Alaskan tribes call for protection of coastal waters

by George Pletnikoff

November 18, 2013

In the northernmost reaches of the United States, in this case, Alaska, the federal government and oil companies are deciding how to extract publicly-owned oil and gas reserves, while communities on the front lines – whose nutrition and cultural survival hang in the balance – are being systematically denied a seat at the table and a voice in the proceedings. In an effort to bring this to the attention of the public, several members of the Alaska Inter-Tribal Council (AITC) attending a hearing in Anchorage to protest the systematic exclusion of the indigenous peoples facing these threats to our foods and our cultural survival.

In a recent letter to Gina McCarthy, Environmental Protection Agency (EPA), Robert J. Papp Jr., United States Coast Guard (USCG), and Janet Napolitano, Secretary, Homeland Secretary (HS), AITC requested to be seated and heard by the Change Oil Spill Global Alliance to the Alaska Regional Response Team (ARRT).

These agencies of the United States Government are responsible for the protections of our nations waterways, and the regulations affecting the Clean Water Act of 1972. To date, AITC has not been offered a response to their demands. The US Federal agencies operating in Alaska have a statutory trust obligation and duty to protect and preserve the health and well being of the peoples of Alaska and the natural environment, and especially for protecting customary, modern and traditional, cultural resources of the Tribes which are sovereign nations.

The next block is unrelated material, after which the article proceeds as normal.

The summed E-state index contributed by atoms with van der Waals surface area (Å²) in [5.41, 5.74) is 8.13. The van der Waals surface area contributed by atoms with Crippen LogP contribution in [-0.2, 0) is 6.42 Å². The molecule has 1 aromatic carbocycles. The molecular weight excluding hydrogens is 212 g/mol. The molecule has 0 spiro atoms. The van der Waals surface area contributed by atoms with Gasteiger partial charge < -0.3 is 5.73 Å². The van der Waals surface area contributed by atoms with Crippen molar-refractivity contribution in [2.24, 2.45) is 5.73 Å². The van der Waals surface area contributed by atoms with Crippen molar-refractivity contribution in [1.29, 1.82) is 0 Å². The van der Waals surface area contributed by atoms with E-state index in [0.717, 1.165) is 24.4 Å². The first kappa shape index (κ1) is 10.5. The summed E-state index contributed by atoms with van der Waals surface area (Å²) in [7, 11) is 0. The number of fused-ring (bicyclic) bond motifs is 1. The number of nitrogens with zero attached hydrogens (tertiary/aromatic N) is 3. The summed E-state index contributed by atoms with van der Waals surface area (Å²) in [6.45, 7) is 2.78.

Tribal governments throughout Alaska hold these agencies accountable for fulfilling this trust and are obligated to take action on behalf of their peoples to enforce this trust responsibility to ensure food and economic security. The cultural subsistence economy and commercial economies of the fisheries are vital to national food security interests as well as global food security. The unique historical and political relationship between tribal governments and the federal government is well articulated in Federal Statutes, Presidential Executive Orders designating inclusion of Tribal natural resource rights as a sacred obligation of the Federal Government.

The Tribal Governments of Alaska request the withdrawal of any form of pre-authorization of chemical dispersants in Alaskan Response Plans. Chemical dispersants adversely and disproportionately threaten subsistence use making this issue subject to federal laws and policies to protect our traditional and cultural, ancient and historic subsistence resources. Chemical dispersants should be replaced by non-toxic technologies approved by the Sovereign Tribes on the lands and waters we have navigated, used and relied on for centuries.

Tribal Governments throughout Alaska are invoking the Federal Trust Duties and Obligations and demand that corrective action be taken immediately: 1) Withdraw any form of pre-authorization of chemical dispersants in Alaskan Response Plans; and 2) Concede to the restoration of ARRT voting member seats to duly authorized representatives appointed by Federally Recognized Tribes in Alaska.

Any help and support by sending letters to the above mentioned federal representatives and agencies from our membership would be much appreciated.

Gina McCarthy

Environmental Protection Agency

1200 Pennsylvania Avenue, N.W.

Washington, DC 20460

Robert J. Papp Jr. Commandant

United States Coast Guard Headquarters

2100 2ndStreet SW STOP 7238

Washington, DC 20593-7238

Janet Napolitano

Secretary, Homeland Security

300 7th St SW

Washington, DC 20024

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